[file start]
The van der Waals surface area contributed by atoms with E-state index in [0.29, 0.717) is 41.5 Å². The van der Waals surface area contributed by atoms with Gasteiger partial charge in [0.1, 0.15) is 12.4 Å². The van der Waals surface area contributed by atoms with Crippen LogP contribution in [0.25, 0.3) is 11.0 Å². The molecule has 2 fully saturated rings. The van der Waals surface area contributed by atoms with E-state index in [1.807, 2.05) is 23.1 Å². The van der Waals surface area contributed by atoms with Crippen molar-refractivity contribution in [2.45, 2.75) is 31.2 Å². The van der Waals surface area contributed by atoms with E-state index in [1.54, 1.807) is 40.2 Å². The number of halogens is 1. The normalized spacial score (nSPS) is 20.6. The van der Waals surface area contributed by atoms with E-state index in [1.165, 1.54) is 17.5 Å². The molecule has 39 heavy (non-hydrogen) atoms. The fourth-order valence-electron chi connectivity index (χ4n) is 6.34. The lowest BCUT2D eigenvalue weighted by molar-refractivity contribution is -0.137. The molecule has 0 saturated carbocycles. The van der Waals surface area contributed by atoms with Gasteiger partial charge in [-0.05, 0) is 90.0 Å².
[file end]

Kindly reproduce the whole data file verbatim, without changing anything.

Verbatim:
The van der Waals surface area contributed by atoms with E-state index in [0.29, 0.717) is 41.5 Å². The van der Waals surface area contributed by atoms with Gasteiger partial charge in [0.1, 0.15) is 12.4 Å². The van der Waals surface area contributed by atoms with Crippen LogP contribution in [0.25, 0.3) is 11.0 Å². The molecule has 2 fully saturated rings. The van der Waals surface area contributed by atoms with E-state index in [1.807, 2.05) is 23.1 Å². The van der Waals surface area contributed by atoms with Crippen molar-refractivity contribution in [2.45, 2.75) is 31.2 Å². The van der Waals surface area contributed by atoms with E-state index in [1.54, 1.807) is 40.2 Å². The number of halogens is 1. The normalized spacial score (nSPS) is 20.6. The van der Waals surface area contributed by atoms with E-state index in [1.165, 1.54) is 17.5 Å². The molecule has 39 heavy (non-hydrogen) atoms. The fourth-order valence-electron chi connectivity index (χ4n) is 6.34. The lowest BCUT2D eigenvalue weighted by molar-refractivity contribution is -0.137. The molecule has 0 saturated carbocycles. The van der Waals surface area contributed by atoms with Gasteiger partial charge in [-0.05, 0) is 90.0 Å².